Here’s the response to this question that one of our staffers always had ready in his back pocket when looking for work: “At my previous employer, I was in charge of editing the writing our interns did, and making sure it adhered to the company’s style guidelines. In the middle of an important project, I overlooked a few crucial details, as I hadn’t consulted the company style guide in quite some time. I made my supervisor aware of the error, and went one step further by suggesting that the content team have regular meetings, in which we would do sample editorial exercises to ensure that we were all adhering to the style guide. This prevented any similar blunders from happening again.”

4) Tell me about a time you had a conflict with a co-worker and how you resolved it.

You might think the right way to answer this question would be to say: “I rarely have conflicts. I pride myself in being very agreeable and friendly.” But nobody would buy that, and you shouldn’t try to sell it. Working places are hotbeds for conflict. With high levels of stress and so many varying personalities, how could they not be? What sets experienced professionals apart from the inexperienced, though, is how one navigates the inherent stress of the office. When this question is presented to you in an interview, you want to highlight that you are the former and not the latter.

Shaking hands at an interview


One easy way to prepare for this question is by remembering the STAR method. STAR is an acronym that stands for situation/task, action, and result. It’s a response method that can be used to reply to a number of “behavioral-based interview questions”, but for this particular one, apply it as follows.

  • Situation/Task: What was the conflict? How did it come about?
    • Example: Right before Christmas last year, my colleagues and I were working together on a project that had a tight deadline. I mismanaged my time, which put unnecessary added stress on one of my coworkers. He lost his temper and angrily accused me of being unprofessional and unhelpful.
  • Approach: What steps did you take to diffuse the contact and resolve it?
    • Example: I was surprised by my coworker’s reaction, but I immediately apologised to diffuse his anger. I then told him that I understood why he was upset with my performance and how it affected him. Furthermore, I promised to help him finish his share of the project and that I would take definitive measures to better manage my time.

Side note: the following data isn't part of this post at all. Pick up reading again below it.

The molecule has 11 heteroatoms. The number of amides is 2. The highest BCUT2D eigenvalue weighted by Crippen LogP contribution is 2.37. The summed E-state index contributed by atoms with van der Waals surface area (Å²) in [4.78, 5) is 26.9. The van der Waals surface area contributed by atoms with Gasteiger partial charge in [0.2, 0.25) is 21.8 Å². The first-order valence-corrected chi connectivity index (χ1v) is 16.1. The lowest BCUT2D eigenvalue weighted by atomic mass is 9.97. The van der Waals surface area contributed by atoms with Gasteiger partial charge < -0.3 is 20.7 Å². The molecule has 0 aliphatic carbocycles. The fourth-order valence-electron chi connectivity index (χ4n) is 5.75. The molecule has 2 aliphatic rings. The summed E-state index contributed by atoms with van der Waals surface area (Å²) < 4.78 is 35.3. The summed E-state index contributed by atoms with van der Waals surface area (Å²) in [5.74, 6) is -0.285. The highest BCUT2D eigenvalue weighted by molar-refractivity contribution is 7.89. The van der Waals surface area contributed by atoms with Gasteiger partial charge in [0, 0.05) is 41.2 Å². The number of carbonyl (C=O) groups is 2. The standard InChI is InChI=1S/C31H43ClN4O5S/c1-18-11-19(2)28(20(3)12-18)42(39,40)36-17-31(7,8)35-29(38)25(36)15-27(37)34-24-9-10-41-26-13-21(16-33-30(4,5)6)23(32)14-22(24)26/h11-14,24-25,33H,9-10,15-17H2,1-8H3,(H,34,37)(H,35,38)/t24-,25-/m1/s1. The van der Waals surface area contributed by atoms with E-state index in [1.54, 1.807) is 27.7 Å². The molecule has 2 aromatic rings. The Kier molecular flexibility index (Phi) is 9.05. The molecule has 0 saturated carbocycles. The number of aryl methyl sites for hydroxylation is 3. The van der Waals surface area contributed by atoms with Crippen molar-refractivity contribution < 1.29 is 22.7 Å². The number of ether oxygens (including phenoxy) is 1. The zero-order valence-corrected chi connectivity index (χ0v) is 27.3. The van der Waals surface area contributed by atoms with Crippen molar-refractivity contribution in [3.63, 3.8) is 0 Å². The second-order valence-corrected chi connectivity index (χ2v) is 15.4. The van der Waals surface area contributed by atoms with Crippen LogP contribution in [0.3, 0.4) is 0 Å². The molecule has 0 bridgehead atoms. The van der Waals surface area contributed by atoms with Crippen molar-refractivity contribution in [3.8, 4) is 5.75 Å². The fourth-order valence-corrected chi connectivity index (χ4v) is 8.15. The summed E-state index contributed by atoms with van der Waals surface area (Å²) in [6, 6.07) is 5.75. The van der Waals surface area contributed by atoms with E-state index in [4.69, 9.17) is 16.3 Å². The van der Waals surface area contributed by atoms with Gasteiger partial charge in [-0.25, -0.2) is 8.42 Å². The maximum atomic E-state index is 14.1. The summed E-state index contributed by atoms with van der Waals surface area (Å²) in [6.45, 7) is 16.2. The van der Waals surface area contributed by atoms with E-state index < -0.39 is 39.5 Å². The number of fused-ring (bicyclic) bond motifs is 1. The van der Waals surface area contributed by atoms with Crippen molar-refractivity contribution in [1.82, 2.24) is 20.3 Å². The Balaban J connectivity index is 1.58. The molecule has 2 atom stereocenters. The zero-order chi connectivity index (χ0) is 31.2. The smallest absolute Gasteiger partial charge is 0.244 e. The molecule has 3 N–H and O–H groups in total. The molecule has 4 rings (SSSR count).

• Result: What happened in the end? Was the conflict resolved? What was your working relationship with your coworker like thereafter?
    • Example: My coworker appreciated my apology and thanked me for seeing things from his perspective. We were able to finish the project in question and thereafter I kept true to my word and educated myself about time management skills. Since then, I’ve been much better about completing tasks punctually. This has proven to be beneficial not only for myself, but also for those I work closely with.

5) Where do you see yourself in 5 years?

Unless you have a crystal ball that allows you to peer into the future, you’ll never be able to answer this question with one hundred percent accuracy. And, to be honest, no reasonable employer would expect you to have a detailed road map for the next five years of your life. In this instance, it’s okay to be a bit vague in your response. There’s a way to do it with finesse, though.

Candid discussion during an interview

Emphasise that you want to develop your career over the next few years with a company that support your ambitions, encourages you to take on responsibility, and allows you to gradually face new challenges. Your response can be as simple as that. What’s important to your prospective employer is that you won’t jump ship for another opportunity in six months. Few things are as frustrating to a company after they’ve devoted time and resources to hiring and training a new employee.

There you have it! Sure-fire methods to answer questions you’re bound to face in the interview process. Having clever responses prepared and ready to go will equip you with more confidence going into your interview and make the overall process less stressful. What’s the next step? Finding your dream job by clicking the button below!